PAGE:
A reply to rejoinders by Ramaswamy R. Iyer and N.K. Premachandran.

I am forced to respond to two rejoinders to my article, “Unwarranted fears on Mullaiperiyar” (published in The Hindu on December 31, 2011), one of them by Ramaswamy R. Iyer (January 2, 2012) and the other by a friend and an esteemed former Kerala Minister, N.K. Premachandran (January 3), as I found some factual errors, and statements that are far from the truth.

To Mr. Iyer's averment that “Periyar is not an inter-State river,” I would like to point out that a river whose catchment lies in more than one State is an inter-State river. As per the Water Atlas of Kerala (1995), published by Kerala's own Centre for Water Resources Development and Management, of the 5,398-sq km of the catchment of Mullaiperiyar, 114 sq km is in Tamil Nadu.

When it comes to “rights,” Tamil Nadu has the right to maintain the dam and also draw water under the lease agreement, whether Mr. Iyer agrees on that or not. Besides, Tamil Nadu has usage rights over the waters as its usage period exceeds a century: this is an internationally accepted principle on water-sharing.

The “sense of grievance” over the alleged unfairness over the 1886 agreement between the Maharaja of Travancore and the British government in India that Mr. Iyer finds to be “pervasive,” is baseless since the Kerala and Tamil Nadu governments ratified the original agreement and also entered into a supplementary agreement in 1970 as equal States. This agreement was not a colonial trick, but an attempt at mutual cooperation between the States, initiated by democratically elected eminent leaders.

In fact, the very idea behind my writing to The Hindu was to bring out the simple fact that Tamil Nadu is truly concerned about the safety of the dam and has been investing huge resources not just to strengthen the dam but to create a structure that is as good as a new one. It was in that context that I said that Kerala was physically preventing Tamil Nadu from undertaking work on strengthening it. Mr. Premachandran conveniently ignores it, while Mr. Iyer callously says he has nothing to say on that.

Mr. Premachandran's claim that Kerala “has always respected the judiciary and unflinchingly abided by its verdicts,” is far from the truth. The entire world knows that Kerala amended its Act to circumvent the Supreme Court's 2006 verdict, which allowed an increase in the storage level to 142 ft initially and 152 ft finally after completion of the strengthening process. While ordering status quo, the Supreme Court Bench made it clear that there “would be no impediment for Tamil Nadu to carry out maintenance and repairs for upkeep” of the dam.

But the Kerala Forest Department foisted criminal cases against Tamil Nadu's engineers who went there to carry out regular maintenance work. Mr. Premachandran has also conveniently forgotten the fact that the finding of a Professor at IIT Delhi that the dam was hydrologically unsafe was categorically rejected by the Union Water Resources Ministry, which said “the findings did not appear well founded.”

Mr. Iyer's philosophical statement, “if, hypothetically speaking, the dam were to burst, waters will cease to flow to Tamil Nadu,” holds no water as no gravity dam has burst anywhere in the world. If at all there is a risk of a dam-burst in Kerala, it is with the Idukki dam, which is an arch-dam.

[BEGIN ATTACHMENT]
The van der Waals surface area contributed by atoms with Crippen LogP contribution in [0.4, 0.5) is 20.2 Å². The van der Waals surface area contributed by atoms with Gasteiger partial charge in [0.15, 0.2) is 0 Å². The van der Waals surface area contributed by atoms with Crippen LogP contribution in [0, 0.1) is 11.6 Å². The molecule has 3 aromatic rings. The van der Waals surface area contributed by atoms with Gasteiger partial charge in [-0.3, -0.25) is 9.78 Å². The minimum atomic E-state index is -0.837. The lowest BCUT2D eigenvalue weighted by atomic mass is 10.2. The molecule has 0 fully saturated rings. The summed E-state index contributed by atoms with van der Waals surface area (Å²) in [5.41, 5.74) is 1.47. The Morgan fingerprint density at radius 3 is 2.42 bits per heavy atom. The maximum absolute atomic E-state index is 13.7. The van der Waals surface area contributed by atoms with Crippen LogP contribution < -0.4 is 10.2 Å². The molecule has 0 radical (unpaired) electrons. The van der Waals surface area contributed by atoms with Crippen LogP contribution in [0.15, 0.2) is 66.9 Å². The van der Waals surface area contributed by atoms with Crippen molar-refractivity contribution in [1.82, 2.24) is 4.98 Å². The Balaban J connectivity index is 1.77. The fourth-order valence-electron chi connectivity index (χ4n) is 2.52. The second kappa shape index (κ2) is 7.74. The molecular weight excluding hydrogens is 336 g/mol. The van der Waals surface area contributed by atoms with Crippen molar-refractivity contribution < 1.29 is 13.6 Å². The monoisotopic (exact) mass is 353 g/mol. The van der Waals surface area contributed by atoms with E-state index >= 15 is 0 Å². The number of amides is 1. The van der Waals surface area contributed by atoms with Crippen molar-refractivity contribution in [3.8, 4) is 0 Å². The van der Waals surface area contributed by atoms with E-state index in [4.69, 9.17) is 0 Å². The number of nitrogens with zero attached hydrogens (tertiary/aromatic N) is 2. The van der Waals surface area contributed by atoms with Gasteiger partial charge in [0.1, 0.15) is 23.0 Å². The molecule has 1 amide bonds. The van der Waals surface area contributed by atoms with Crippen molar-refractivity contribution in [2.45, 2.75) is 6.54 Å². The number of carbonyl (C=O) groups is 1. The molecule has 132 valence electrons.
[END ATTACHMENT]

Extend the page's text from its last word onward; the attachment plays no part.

To Mr. Iyer's question, “should all the credit for diversion be given to Pennycuick and none to the Maharaja who agreed to it?”, my reply is: Yes, we bow our heads in reverence to the Maharaja of Travancore, Visakham Thirunal Rama Varma, too. In fact, during the discussions with Pennycuick from 1862 onwards, the Maharaja was for a joint venture with the profit accrued from the revenue to be shared on agreed basis. But later he pulled out and preferred to accept lease rent for the land submerged, which only goes to prove that the King did not sign the agreement under any duress. Today, it is Kerala that is refusing to acknowledge the Maharaja's wisdom and vision in protecting his people from the annual floods in the Periyar — and getting some income by leasing a piece of land that was lying waste between hills.

The dam tamed so effectively the roguish river that was causing devastation before flowing into the Arabian Sea, that the Maharaja approached the British government to build another dam in southern Travancore, where the Kodaiyar was wreaking havoc in Nanjilnadu, the southern rice bowl of his kingdom. It was that effort that led to the construction of the Pechiparai dam, which now stands tall, even a hundred years later, in Kanyakumari district that was acceded to Tamil Nadu during the reorganisation of States. In the same reorganisation process, had Peermedu and Devikulam taluks of Idukki district been acceded to Tamil Nadu, perhaps I would not have been writing this now.

Finally, to allay Mr. Premachandran's fear of the Idukki dam bursting in the (imaginary) event of the Mullaiperiyar dam giving way, I have a piece of advice for Kerala: Please keep the storage level [in the Idukki dam] a little low. After all, the Idukki water goes waste, flowing into the Arabian Sea.

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